Nissan is launching an all-new product in the pickup truck market this year with the redesigned Titan XD, our second competitor in the AutoGuide.com 2016 Truck of the Year competition.
Engine: 5.0-liter V8 diesel
Power: 310 hp and 555 lb-ft of torque
Transmission: Six-speed automatic
US Pricing: Base S $41,485. Top trim $61,715. As tested $52,165
There are two main ways that the Titan is differentiating itself from the pack. First is its new Cummins turbo-diesel engine, a 5.0-liter V8 good for 310 horsepower and 555 pound-feet of torque. The second reason has to do with the “XD” badge, which denotes a heavy duty version of the Titan that comes with larger brakes, a heavier frame and beefier axles.
Technically, the Titan XD is a class 2b pickup truck based on its base GVWR of at least 8,800 lbs, which means it should be competing against the Ford F-250 and Ram 2500. But Nissan is pitching the truck as a stronger half-ton that offers the strength of those 2500 trucks, without the stiff ride and massive proportions. And in practice, the Japanese brand seems to have succeeded in finding just the right mix.
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Driving the XD is definitely closer to the experience found in a modern half-ton truck, with nicely controlled noise, vibration and harshness levels and a smooth suspension setup. Comfortable is the best way to describe the driving experience of the XD and even its slightly larger than a half-ton size goes unnoticed.
Getting the big diesel up to its full potential at just 1,600 rpm feels excellent under your right foot and this truck feels totally in control with any load we’ve managed to pull. During our Truck of the Year testing, we towed around a GMC Canyon Diesel, which when added with our trailer weight, put the whole setup at around 6,000 pounds. While that isn’t exactly a taxing load for the XD, it did show off the truck’s biggest strength: confidence. With this load on the back, the Titan feels much more secure and planted than a half-ton does with a similar load. It’s around the 12,000-pound mark that the truck would really shine, as 12 grand behind a half ton, despite the tow rating, can be a bit sketchy.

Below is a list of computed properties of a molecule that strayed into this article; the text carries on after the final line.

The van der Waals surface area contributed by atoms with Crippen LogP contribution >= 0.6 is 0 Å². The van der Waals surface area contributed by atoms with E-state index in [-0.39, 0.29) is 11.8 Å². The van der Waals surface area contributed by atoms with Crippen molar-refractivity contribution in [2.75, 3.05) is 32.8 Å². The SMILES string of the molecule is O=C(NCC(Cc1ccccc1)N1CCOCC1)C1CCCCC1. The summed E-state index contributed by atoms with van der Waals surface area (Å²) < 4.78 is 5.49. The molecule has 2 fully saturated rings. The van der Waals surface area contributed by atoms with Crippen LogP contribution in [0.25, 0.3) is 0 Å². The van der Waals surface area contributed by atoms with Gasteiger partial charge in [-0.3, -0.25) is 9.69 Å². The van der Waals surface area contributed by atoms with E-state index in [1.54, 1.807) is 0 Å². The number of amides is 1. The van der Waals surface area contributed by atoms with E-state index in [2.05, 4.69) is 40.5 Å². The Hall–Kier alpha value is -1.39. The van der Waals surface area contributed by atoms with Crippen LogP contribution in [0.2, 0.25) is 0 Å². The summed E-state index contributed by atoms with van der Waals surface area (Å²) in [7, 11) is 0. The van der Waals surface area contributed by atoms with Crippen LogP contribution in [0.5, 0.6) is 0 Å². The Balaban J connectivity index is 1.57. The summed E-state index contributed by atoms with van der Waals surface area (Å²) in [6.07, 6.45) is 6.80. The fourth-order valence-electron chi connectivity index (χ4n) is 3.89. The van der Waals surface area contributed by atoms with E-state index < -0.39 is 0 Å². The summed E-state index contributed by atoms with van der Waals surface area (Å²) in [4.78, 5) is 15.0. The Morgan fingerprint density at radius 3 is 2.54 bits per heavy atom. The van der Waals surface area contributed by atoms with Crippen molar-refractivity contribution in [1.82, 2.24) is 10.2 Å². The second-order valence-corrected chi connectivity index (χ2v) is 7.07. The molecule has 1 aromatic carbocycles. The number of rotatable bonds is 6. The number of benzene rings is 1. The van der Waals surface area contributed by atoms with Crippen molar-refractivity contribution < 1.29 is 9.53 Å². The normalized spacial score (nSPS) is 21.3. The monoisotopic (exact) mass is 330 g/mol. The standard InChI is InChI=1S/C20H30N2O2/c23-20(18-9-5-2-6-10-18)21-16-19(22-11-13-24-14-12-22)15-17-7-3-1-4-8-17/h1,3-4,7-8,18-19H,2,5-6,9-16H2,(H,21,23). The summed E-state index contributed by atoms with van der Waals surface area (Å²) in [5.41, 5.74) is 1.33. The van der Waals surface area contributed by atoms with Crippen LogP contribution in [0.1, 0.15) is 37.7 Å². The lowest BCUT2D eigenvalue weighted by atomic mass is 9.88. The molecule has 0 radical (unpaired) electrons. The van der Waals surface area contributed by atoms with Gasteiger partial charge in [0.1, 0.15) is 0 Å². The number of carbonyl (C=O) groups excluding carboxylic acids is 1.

This is the result of Nissan going against the grain by adding weight to the Titan, rather than trying to subtract weight from the vehicle, like Ford has done with its aluminum-bodied F-150. In Ford’s case, the low curb weight has allowed them to boost their trailering capacity, while on the flip side, the Titan’s massive curb weight of at least 6,709 lbs takes away from the Nissan’s tow rating. But out on the roads, the heavier your tow vehicle is, the better it feels with weight behind it, something that Nissan is banking on to sell trucks.
The only thing Nissan seems to have forgotten about is a controllable diesel exhaust brake, though there is a downhill grade braking system that uses the transmission to keep the truck at a steady pace as it runs down a long grade.
So in practice, the Titan makes a compelling case, but on paper, the truck has some clear issues. Its maximum tow rating is 12,314 lbs, just over 100 lbs more than the Ford F-150 is rated to pull and about 300 lbs more than a Chevy Silverado. It can only haul 2,091 lbs of payload, which is over 1,000 lbs less than a properly equipped F-150. With a base price of $41,485, the Titan XD makes even less sense, considering you can get a well equipped half-ton with nearly the same capacities over a base model Titan.
The stats and specs don’t seem back up Nissan’s message, though the brand is not dumb when it comes to truck buyers, and a number of the Titan’s new features prove that. First are the movable tie-down cleats that feature rails both along the bed walls and on the bed floor. A set of ultra-bright LED lights brings that bed up to daytime levels at night, while a plug in the bed wall can run your power tools while you work on the tailgate.
One of our favorite features are the Titan Boxes, which are lockable and removable storage containers that mount to the inside of the bed walls. A new trailer light check system has been thought up for this truck, which automatically cycles through the lights while you stand behind the trailer and watch, while a 360-degree around view camera helps you back into trailers or tight parking spots with ease.
On paper it falls short, but in practice, the Titan XD provides a level of confidence that doesn’t exist in the half-ton segment, combined with a more comfortable ride and drive experience than all other heavy duty pickup trucks.